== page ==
There are several ways of looking at the Mariinsky Ballet's Homage to Balanchine, none of them entirely flattering. First it could be considered as a demolition job – not one executed with a wrecking ball, but a Fred Dibnah-style deconstruction that, almost lovingly, reduces something grand and venerable to so much rubble by compromising a few key bricks.
The evening opener, Serenade, to Tchaikovsky, is one of Balanchine's most architectural ballets, from the first moments when the ranked corps' outstretched, forbidding hands soften and louvre into graceful shades. Watching it is like becoming a camera, roving freely round some newly minted Parthenon. It can be analysed almost entirely in terms of flesh-and-blood metopes, pediments and friezes, the shifting scenes as much a play of light and fresh perspective as an act of choreography.
Balanchine puts in builders' jokes so elegant they seem an inevitable part of the structure, like the two sets of dancers who, by standing more upright the closer they are to each other, make a pair of flying buttresses that eventually scatter in confusion for lack of anything except each other to abut. He even decorates his ballet with the loveliest gargoyles ever made – a man, slowly advancing, with a woman pressed tightly to his back and covering his eyes with an outstretched hand.
When Serenade is well danced, this vision alone gives it an air of the metaphysical, a statement in abstract shapes about death and redemption. Even when the Mariinsky danced it, the image was beautiful. But it was no longer part of a great design, and this was what ruined a large part of the evening. The Mariinsky didn't show us around Serenade like artists, emphasising the whole, but like estate agents, pointing out a bunch of attractive features.
The torpor left by an unconvincing Serenade was so strong that we were nearly halfway through a carnivalesque second ballet before the audience remembered that it was allowed to have fun, even though Vladimir Shklyarov was clowning so hard in his efforts to remind us that he almost went over on his backside. In Rubies, pianist Ludmila Sveshnikova teased the dancers on as they laid bare the low-brow in Stravinsky's jazz-era Capriccio for Piano and Orchestra. Suddenly the girls were all Mack Sennett bathing beauties, and the boys all musclemen, or barkers, or urchins sneaking into the show under a loose piece of canvas.
Irina Golub will probably never be a huge star, because her limbs are in something like normal human proportions, but for years she has been the Mariinsky's sharpest ingenue-style ballerina. Here she made herself a one-woman fairground, whether tormenting her admirers as if she were the sparkliest, most unattainable sideshow prize, or swinging her foot high into the air like the mallet at a test-your-strength machine.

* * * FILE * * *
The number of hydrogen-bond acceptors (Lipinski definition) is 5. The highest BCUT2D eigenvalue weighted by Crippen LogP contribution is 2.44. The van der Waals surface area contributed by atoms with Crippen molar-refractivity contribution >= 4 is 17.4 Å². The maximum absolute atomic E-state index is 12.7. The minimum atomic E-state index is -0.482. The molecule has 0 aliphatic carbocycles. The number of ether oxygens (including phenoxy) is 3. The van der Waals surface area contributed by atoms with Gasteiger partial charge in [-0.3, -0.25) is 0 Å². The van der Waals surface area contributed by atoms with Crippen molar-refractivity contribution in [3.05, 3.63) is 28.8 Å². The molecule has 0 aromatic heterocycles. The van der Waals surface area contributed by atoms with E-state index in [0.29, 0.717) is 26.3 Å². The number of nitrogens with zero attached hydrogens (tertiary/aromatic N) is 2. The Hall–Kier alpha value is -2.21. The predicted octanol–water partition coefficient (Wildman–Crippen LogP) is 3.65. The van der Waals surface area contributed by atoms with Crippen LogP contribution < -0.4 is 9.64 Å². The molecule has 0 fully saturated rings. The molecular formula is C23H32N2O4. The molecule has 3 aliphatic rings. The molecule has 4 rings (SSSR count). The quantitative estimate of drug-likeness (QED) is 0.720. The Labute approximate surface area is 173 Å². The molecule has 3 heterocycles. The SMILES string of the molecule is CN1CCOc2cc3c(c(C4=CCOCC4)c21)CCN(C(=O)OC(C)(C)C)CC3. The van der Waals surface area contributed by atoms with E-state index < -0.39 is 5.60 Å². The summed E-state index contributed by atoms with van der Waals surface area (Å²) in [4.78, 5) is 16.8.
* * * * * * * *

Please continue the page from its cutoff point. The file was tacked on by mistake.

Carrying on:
It was Rubies – tart and witty but looking somewhat displaced – that suggested another way of interpreting this Homage to Balanchine. It is normally performed as the middle section of a three-act ballet called Jewels. The first part, Emeralds, is a comparatively static dance to extracts from Fauré's Pelléas and Mélisande, where the women wear calf-length skirts (much like Serenade) and the shapes of the dance are more important than the dynamics (much like Serenade). The third part, Diamonds, is an elegant tribute to the classical tradition, with dancers dressed mostly in white, and set to a lightweight symphony.
Similarly, Homage to Balanchine finishes with Symphony in C, an elegant classically inspired dance dressed largely in white, to music by Bizet. Which raises the awful thought that the ballet company's new acting director, Yuri Fateyev, stitched it together on the theatre roof one lightning-filled night, cackling maniacally and picturing himself as the new Prometheus. But if this is a kind of "Frankenstein's Jewels", it is every bit as lopsided, pendulous and unlikely to produce offspring as that phrase suggests.
Symphony in C at least finishes the evening in style. Viktoria Tereshkina, Uliana Lopatkina, Elena Evseeva and Evgenia Obraztsova are by turns as regal, playful and tireless as the mercurial score demands. The Mariinsky's failings would be less frustrating if it weren't capable of near-perfection like this, or like the opening Swan Lake of the season.
Uliana Lopatkina is, almost literally, a dream of an Odette, her limbs seeming to move in some thicker, more supportive medium than air. So the occasional human impulse after some supernatural piece of floating, when she falls into the reassuring arms of Daniil Korsuntsev's Siegfried, for example, is like the tearing of a veil. But even beyond the reach of Lopatkina's spell this was a superb Swan Lake, with the most peripheral figures wholeheartedly living the drama, and believing the magic.
Jenny Gilbert is away